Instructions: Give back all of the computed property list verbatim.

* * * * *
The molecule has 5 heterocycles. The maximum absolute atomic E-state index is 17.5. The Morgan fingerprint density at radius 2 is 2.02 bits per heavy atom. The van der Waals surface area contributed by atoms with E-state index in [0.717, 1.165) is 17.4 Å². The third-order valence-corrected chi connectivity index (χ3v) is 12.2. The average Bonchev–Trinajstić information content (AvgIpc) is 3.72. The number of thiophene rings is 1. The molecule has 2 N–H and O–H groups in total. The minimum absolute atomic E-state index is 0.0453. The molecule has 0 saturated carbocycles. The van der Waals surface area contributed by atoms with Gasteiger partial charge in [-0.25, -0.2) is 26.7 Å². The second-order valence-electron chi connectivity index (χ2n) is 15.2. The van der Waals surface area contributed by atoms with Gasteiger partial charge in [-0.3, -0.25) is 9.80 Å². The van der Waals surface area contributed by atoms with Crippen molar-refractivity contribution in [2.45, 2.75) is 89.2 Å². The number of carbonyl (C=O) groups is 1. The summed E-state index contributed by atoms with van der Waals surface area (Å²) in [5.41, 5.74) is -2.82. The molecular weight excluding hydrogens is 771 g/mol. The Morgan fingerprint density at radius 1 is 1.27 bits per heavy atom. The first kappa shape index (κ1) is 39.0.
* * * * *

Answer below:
The molecule has 5 heterocycles. The maximum absolute atomic E-state index is 17.5. The Morgan fingerprint density at radius 2 is 2.02 bits per heavy atom. The van der Waals surface area contributed by atoms with E-state index in [0.717, 1.165) is 17.4 Å². The third-order valence-corrected chi connectivity index (χ3v) is 12.2. The average Bonchev–Trinajstić information content (AvgIpc) is 3.72. The number of thiophene rings is 1. The molecule has 2 N–H and O–H groups in total. The minimum absolute atomic E-state index is 0.0453. The molecule has 0 saturated carbocycles. The van der Waals surface area contributed by atoms with Gasteiger partial charge in [-0.25, -0.2) is 26.7 Å². The second-order valence-electron chi connectivity index (χ2n) is 15.2. The van der Waals surface area contributed by atoms with Gasteiger partial charge in [-0.3, -0.25) is 9.80 Å². The van der Waals surface area contributed by atoms with Crippen molar-refractivity contribution in [2.45, 2.75) is 89.2 Å². The number of carbonyl (C=O) groups is 1. The summed E-state index contributed by atoms with van der Waals surface area (Å²) in [5.41, 5.74) is -2.82. The molecular weight excluding hydrogens is 771 g/mol. The Morgan fingerprint density at radius 1 is 1.27 bits per heavy atom. The first kappa shape index (κ1) is 39.0.